Home Medizin Wissenschaftler der University of Louisville wollen Yersinia pestis, den Beulenpestbakterium, entwaffnen

Wissenschaftler der University of Louisville wollen Yersinia pestis, den Beulenpestbakterium, entwaffnen

von NFI Redaktion

When the body encounters bacteria, viruses, or harmful substances, its innate immune cells, neutrophils, gather at the site to fight off the intruder. However, bacteria and viruses have ways to evade these defenses. For example, the bacteria that cause bubonic and pneumonic plague, Yersinia pestis, can hide from the immune system and multiply in the body until they overwhelm the host. This ability allowed Y. pestis to spread the bubonic plague across Europe in the 14th century, resulting in the death of a third of the European population.

While the plague may not pose a serious threat to human health in modern times, researchers at the University of Louisville are studying Y. pestis to better understand its ability to evade the immune system and apply this understanding to combat other pathogens. Neutrophils, the immune system’s first responders, emit protein molecules to signal other neutrophils to attack and destroy the invader. Among the first molecules sent by neutrophils to signal an infection are leukotriene B4 (LTB4) lipid molecules. Y. pestis disrupts the immune response by suppressing the LTB4 signals.

“When you look at human plague, people don’t show symptoms immediately, even though they have an active infection, because the bacteria hide from the immune system. Then suddenly, there are a lot of bacteria, the immune system is overwhelmed, and in the case of pneumonic plague, the person dies of pneumonia,” said Matthew Lawrenz, Professor, UofL Department of Microbiology and Immunology.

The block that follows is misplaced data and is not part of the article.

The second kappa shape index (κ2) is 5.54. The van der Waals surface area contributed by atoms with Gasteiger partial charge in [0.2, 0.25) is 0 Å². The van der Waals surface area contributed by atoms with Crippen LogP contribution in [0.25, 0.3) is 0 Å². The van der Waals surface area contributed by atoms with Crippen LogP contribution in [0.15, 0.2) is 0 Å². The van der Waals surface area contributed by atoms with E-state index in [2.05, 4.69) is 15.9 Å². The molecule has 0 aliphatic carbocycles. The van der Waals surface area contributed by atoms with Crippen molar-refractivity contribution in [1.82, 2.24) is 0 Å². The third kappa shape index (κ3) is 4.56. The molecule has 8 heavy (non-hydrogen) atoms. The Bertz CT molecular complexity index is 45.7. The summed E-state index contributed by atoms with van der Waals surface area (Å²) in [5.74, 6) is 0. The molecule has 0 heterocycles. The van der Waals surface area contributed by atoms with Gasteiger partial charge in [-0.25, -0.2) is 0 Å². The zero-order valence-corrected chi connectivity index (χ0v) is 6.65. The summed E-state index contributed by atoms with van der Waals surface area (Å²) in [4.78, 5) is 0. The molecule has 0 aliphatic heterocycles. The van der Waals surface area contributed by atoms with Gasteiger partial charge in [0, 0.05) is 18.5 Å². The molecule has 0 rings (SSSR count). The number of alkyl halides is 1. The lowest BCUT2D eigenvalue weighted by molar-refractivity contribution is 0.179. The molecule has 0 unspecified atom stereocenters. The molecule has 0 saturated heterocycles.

Lawrenz’s research has received a new four-year, $2.9 million grant from the National Institutes of Health to examine how Y. pestis blocks LTB4. Ultimately, he expects this understanding to lead to ways to prevent Y. pestis from blocking the signals, and hopefully apply this understanding to other kinds of infections.

“This historical pathogen is really good at manipulating the immune system, so we’re using it as a tool to better understand how white blood cells such as neutrophils and macrophages respond to bacterial infections,” said Lawrenz. “In this project, we’re using Yersinia to better understand why LTB4 is so crucial in fighting the plague. This understanding would apply to almost any lung infection or other areas and could likely apply to viruses as well. As a member of the UofL Center for Predictive Medicine for Biodefense and Emerging Infectious Diseases, Lawrenz has been studying plague bacteria for nearly two decades.

Katelyn Sheneman, a doctoral student in Lawrenz’s lab, has also received a prestigious $100,000 NIH research fellowship to fund her research on how Y. pestis alters the content of extracellular vesicles, cellular containers produced by immune cells containing proteins, lipids like LTB4, and other components. These vesicles are released into the bloodstream to inform other cells about what is happening in their part of the body, such as an infection.

“My project is looking at how Y. pestis alters the number of vesicles produced, what is packaged inside them, and how other cells respond to them,” said Sheneman. “We have some good evidence that Y. pestis is able to manipulate the production of these vesicles, so we’ll be investigating the role of the vesicles in lung infections and how this influence contributes to the overall systemic infection.”

As there is no effective vaccine against infection by Y. pestis, and it has the potential to be used as a bioweapon, Lawrenz and Sheneman study Y. pestis in the biosafety level 3 facilities of the UofL Regional Biocontainment Laboratory, part of a network of twelve regional and two national biocontainment laboratories for investigating infectious agents. Biosafety level 3 facilities are built according to stringent federal security standards to protect researchers and the public from exposure to the studied pathogens.

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